By Barry de SilvaNational Communications Manager
The film was written and produced by Marque La Brooy as part of his final student project for his film degree, and was inspired by Marque’s parents’ experiences on arriving in Australia.
Ek Din, which means ‘One Day’ in Hindi, is about Malik and Ashmitha, two Indian migrants who have faced contrasting fortunes in their lives. One night in Melbourne, they cross paths and challenge each other’s perceptions of the reality of life in Australia. Malik believes it is a place where your voice isn’t heard, whereas Ashmitha says “life isn’t always easy”, and you have to make the most of the opportunities available. The tone of the film shifts when Malik starts his night shift at an EzyMart, prompting a change in Ashmitha’s perception.
The Scanlon Foundation reported that 18 per cent of Australians have said that they have experienced discrimination because of skin colour, ethnic origin or religion. The Australia Bureau of Statistics stated that 35 per cent of recent migrants said they faced hurdles in finding their first job.
Marque, whose parents originate from Sri Lanka, said coming to Australia was a “hard experience” for them: “It was challenging. Unless you’re from overseas, it’s difficult to understand the obstacles they’ve had to overcome.”
“Adapting to a new lifestyle was hard for my parents. They were always hopeful and optimistic, but at the same time there are experiences, which you see in Ek Din, which make it difficult for anyone coming from overseas to truly connect with a new culture.”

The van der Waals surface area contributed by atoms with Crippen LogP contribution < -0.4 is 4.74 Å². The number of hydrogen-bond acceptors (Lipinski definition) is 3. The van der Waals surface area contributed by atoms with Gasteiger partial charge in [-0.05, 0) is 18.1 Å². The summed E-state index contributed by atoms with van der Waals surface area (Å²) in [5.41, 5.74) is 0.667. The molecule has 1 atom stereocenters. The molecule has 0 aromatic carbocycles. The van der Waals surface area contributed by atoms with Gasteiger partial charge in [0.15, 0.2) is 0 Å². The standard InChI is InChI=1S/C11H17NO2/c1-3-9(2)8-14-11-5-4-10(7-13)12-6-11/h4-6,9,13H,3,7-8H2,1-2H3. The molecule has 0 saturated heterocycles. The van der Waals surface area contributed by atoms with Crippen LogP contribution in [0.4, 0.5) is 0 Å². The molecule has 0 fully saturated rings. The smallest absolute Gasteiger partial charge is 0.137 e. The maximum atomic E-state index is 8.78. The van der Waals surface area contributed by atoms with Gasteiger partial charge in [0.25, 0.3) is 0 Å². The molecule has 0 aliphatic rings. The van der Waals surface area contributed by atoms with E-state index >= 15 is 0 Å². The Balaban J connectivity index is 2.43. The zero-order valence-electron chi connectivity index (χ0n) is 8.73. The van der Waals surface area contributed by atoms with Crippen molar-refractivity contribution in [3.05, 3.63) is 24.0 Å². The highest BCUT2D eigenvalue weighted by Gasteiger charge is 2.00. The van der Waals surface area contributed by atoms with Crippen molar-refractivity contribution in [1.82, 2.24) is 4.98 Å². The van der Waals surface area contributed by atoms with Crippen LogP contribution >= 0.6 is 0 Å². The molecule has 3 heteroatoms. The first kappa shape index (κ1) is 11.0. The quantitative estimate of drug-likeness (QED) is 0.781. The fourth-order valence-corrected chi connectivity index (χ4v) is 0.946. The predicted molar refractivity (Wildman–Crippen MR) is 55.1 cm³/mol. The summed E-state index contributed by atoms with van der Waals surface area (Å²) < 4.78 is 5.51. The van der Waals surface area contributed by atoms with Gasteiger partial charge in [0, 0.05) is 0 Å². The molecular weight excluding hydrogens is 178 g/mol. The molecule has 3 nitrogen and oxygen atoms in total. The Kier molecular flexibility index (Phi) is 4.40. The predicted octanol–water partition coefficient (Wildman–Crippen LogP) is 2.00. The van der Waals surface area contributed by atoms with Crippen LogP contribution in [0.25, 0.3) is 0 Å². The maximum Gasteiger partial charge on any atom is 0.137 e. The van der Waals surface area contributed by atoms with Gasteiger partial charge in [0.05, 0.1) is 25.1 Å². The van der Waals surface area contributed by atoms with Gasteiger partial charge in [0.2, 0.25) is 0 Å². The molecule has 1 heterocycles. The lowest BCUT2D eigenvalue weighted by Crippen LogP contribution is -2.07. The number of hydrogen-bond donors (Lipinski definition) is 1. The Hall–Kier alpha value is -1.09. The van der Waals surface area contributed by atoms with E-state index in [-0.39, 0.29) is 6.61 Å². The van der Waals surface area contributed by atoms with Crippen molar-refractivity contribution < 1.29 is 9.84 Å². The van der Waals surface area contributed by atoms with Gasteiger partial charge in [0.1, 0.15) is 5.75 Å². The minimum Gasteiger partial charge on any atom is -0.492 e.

Ek Din was directed by fellow SAE film student, Dion Wheeler. Marque added that he was keen to work with Dion to create a “powerful” film that illustrated the realities of some migrants who live in Australia.
“Dion and the crew all come from multicultural backgrounds, so it ended up becoming a shared story that reflected the lives of friends and family who have had to overcome the same obstacles as Malik.”
SAE General Manager, Dr Luke McMillan congratulated Marque on the success of Ek Din, and the importance of diversity and inclusivity at SAE.
“I would like to praise the production team and cast on the fantastic success of Ek Din,” Dr McMillan said. “Students at SAE are encouraged to reflect on their own experiences, and create work that contributes to our ongoing view of the world.”
“SAE’s communities across Australia are an inclusive tapestry of multicultural backgrounds, which inspires a creative and collaborative culture – providing our students with a truly global outlook, once they graduate.”
To date, Ek Din has been selected at the following film festivals:
- Melbourne Overlooked Film Festival – Audience choice award winner
- Indian Film Festival of Melbourne – Official selection
- Multicultural Film Festival – Honourable mention and official selection
- Melbourne Lift Off Film Festival – Official selection
- Sydney Lift Off Film Festival – Official selection
- First Time Film Makers Film Festival, Pinewood Studios UK – Official selection